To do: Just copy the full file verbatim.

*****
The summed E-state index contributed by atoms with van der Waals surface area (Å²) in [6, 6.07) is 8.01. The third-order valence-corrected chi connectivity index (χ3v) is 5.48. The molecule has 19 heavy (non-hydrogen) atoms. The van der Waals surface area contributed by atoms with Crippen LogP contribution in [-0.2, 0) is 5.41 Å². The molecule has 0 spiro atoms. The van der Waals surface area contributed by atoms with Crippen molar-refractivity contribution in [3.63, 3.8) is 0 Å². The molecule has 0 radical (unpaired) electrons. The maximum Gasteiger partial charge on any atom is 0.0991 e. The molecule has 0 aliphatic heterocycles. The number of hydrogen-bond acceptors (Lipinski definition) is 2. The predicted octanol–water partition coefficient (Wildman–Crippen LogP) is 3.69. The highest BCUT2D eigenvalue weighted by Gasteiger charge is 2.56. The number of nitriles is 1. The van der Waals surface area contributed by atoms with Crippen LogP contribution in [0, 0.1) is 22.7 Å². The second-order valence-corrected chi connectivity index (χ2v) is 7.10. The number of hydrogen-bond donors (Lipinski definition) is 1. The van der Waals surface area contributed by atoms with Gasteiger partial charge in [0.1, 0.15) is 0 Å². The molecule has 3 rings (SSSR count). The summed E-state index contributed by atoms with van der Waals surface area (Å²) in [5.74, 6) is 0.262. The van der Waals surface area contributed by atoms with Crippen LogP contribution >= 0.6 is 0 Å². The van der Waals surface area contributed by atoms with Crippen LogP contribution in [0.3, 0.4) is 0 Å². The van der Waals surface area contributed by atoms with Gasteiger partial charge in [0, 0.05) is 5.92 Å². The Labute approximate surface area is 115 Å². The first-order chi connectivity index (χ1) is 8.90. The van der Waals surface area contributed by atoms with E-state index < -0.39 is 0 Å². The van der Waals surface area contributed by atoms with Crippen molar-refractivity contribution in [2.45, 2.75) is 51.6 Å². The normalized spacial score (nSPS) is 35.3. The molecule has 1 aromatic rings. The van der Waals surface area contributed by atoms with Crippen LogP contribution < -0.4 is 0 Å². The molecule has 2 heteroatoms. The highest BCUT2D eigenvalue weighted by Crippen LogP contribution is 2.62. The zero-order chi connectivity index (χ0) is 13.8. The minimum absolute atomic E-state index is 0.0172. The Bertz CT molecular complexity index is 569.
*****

The summed E-state index contributed by atoms with van der Waals surface area (Å²) in [6, 6.07) is 8.01. The third-order valence-corrected chi connectivity index (χ3v) is 5.48. The molecule has 19 heavy (non-hydrogen) atoms. The van der Waals surface area contributed by atoms with Crippen LogP contribution in [-0.2, 0) is 5.41 Å². The molecule has 0 spiro atoms. The van der Waals surface area contributed by atoms with Crippen molar-refractivity contribution in [3.63, 3.8) is 0 Å². The molecule has 0 radical (unpaired) electrons. The maximum Gasteiger partial charge on any atom is 0.0991 e. The molecule has 0 aliphatic heterocycles. The number of hydrogen-bond acceptors (Lipinski definition) is 2. The predicted octanol–water partition coefficient (Wildman–Crippen LogP) is 3.69. The highest BCUT2D eigenvalue weighted by Gasteiger charge is 2.56. The number of nitriles is 1. The van der Waals surface area contributed by atoms with Crippen LogP contribution in [0, 0.1) is 22.7 Å². The second-order valence-corrected chi connectivity index (χ2v) is 7.10. The number of hydrogen-bond donors (Lipinski definition) is 1. The van der Waals surface area contributed by atoms with Gasteiger partial charge in [0.1, 0.15) is 0 Å². The molecule has 3 rings (SSSR count). The summed E-state index contributed by atoms with van der Waals surface area (Å²) in [5.74, 6) is 0.262. The van der Waals surface area contributed by atoms with Crippen LogP contribution >= 0.6 is 0 Å². The van der Waals surface area contributed by atoms with Crippen LogP contribution in [0.3, 0.4) is 0 Å². The van der Waals surface area contributed by atoms with Gasteiger partial charge in [0, 0.05) is 5.92 Å². The Labute approximate surface area is 115 Å². The first-order chi connectivity index (χ1) is 8.90. The van der Waals surface area contributed by atoms with E-state index < -0.39 is 0 Å². The van der Waals surface area contributed by atoms with Crippen molar-refractivity contribution in [2.45, 2.75) is 51.6 Å². The normalized spacial score (nSPS) is 35.3. The molecule has 1 aromatic rings. The van der Waals surface area contributed by atoms with Crippen LogP contribution < -0.4 is 0 Å². The molecule has 2 heteroatoms. The highest BCUT2D eigenvalue weighted by Crippen LogP contribution is 2.62. The zero-order chi connectivity index (χ0) is 13.8. The minimum absolute atomic E-state index is 0.0172. The Bertz CT molecular complexity index is 569.